Probabilistic Heavy Snow and Icing Discussion
NWS Weather Prediction Center College Park MD
457 AM EST Thu Jan 17 2019
Valid 12Z Thu Jan 17 2019 - 12Z Sun Jan 20 2019
...Western United States...
Much of the expected wintry precipitation in the West will fall in
the Day 1 period as a strong shortwave pushes onshore into
California, and then begins to dig tonight in the Intermountain
West and Central Rockies. The event is ongoing now along the West
Coast, with heavy snow falling in many of the mountain ranges, and
in particular in the Sierra Nevada range. The snow will diminish
in intensity later today and into tonight, but there is still a
high probability (over 70 percent) for over 1 foot of additional
snow after 12Z today in most of the Sierra Nevada range above
5000-6000 feet in elevation.
Into this afternoon and tonight, the higher intensity snow should
begin to shift both north into the Cascades (as the occluded
cyclone moves north over the Pacific), as well as inland (with the
digging trough). The left exit region of a strong jet streak will
favorably align over Utah and Colorado tonight, providing upper
level divergence and a more focused area of ascent. Therefore,
snowfall over 1 foot is possible (over 50 percent chance) through
12Z Friday in many of the ranges of Utah, far western Wyoming, and
western Colorado as well.
As we move into Friday and Saturday, mid-upper level height rises
spread over most of the region, and a ridge will begin to build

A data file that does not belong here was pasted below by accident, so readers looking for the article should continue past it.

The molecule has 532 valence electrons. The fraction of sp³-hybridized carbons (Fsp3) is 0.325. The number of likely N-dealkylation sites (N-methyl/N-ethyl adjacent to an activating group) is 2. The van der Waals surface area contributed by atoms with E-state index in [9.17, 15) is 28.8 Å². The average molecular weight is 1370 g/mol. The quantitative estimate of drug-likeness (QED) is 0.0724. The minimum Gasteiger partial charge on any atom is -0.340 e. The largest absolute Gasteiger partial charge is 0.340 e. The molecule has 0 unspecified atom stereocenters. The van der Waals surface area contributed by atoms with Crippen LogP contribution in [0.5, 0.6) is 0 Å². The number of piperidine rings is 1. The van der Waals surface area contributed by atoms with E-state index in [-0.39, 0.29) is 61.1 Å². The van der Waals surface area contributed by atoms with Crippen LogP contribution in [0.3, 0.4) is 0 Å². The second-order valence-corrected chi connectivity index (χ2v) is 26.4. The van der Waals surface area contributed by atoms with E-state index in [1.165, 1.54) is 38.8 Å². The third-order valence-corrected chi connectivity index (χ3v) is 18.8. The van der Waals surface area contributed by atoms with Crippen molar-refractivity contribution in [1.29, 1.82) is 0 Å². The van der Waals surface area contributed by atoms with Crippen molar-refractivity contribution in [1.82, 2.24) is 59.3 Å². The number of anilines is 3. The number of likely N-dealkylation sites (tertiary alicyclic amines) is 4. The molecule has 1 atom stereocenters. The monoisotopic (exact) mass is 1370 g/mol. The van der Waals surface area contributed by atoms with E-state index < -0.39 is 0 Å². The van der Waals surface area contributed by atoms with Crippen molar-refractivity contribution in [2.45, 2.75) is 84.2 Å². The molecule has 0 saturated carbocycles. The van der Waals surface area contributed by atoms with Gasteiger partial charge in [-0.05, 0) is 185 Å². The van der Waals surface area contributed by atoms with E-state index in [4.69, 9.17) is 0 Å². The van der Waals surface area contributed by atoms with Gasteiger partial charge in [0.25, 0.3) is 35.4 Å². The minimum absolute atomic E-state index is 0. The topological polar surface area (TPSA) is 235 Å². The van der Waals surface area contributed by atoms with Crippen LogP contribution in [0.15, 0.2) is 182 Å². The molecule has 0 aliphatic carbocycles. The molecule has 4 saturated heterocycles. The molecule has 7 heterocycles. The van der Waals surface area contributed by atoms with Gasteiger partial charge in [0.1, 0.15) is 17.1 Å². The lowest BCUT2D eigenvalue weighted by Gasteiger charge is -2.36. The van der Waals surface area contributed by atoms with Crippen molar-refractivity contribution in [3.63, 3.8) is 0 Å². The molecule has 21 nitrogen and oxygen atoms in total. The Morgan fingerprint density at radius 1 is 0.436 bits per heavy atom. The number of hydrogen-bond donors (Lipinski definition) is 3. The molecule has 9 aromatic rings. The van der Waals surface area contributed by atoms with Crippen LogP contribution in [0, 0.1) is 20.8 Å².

in. This should have the effect of suppressing snowfall intensity
in most areas, as well as raising snow levels on Saturday
(limiting the extent of snow to the highest elevations).
...Portions of the Central Plains, Midwest, and Mid South...
The aforementioned wave digging through the West will emerge into
the southern Plains and lead to gradual cyclogenesis on Friday and
Saturday, with a surface low likely to track from Oklahoma into
the Tennessee Valley. There will also be a subtle wave in the
northern stream, moving from the Dakotas toward Lake Michigan.
These waves are expected to eventually phase, but that should
happen to the east of the Mississippi River. Until that happens,
precipitation bands and resulting snowfall may be less focused.
From tonight through Saturday afternoon, there will be a broad
area that is likely (over 70 percent chance) to receive at least 2
inches of snow from SD south to E KS, and east into much of IL.
However, the probabilities of 8 inches of snow in the same area
are generally less than 30 percent. Therefore, a widespread
portion of the Midwest is likely to see several inches of snow.
Closer to the low track over the Mid South, there is a lot of
model variability on how quickly the column cools behind the low,
and then how quickly the mid troposphere dries out. This will make
all the difference between some flurries and several inches of
accumulation. The ECMWF and its ensemble members show the
potential for greater snow in the deformation band on the NW and W
periphery of the surface low, while the GFS and NAM are more
progressive and dry the column faster. Although the probability of
accumulating snow is lower in areas south of the Ohio River, and
southwest into Arkansas and Oklahoma, a favorable coupled jet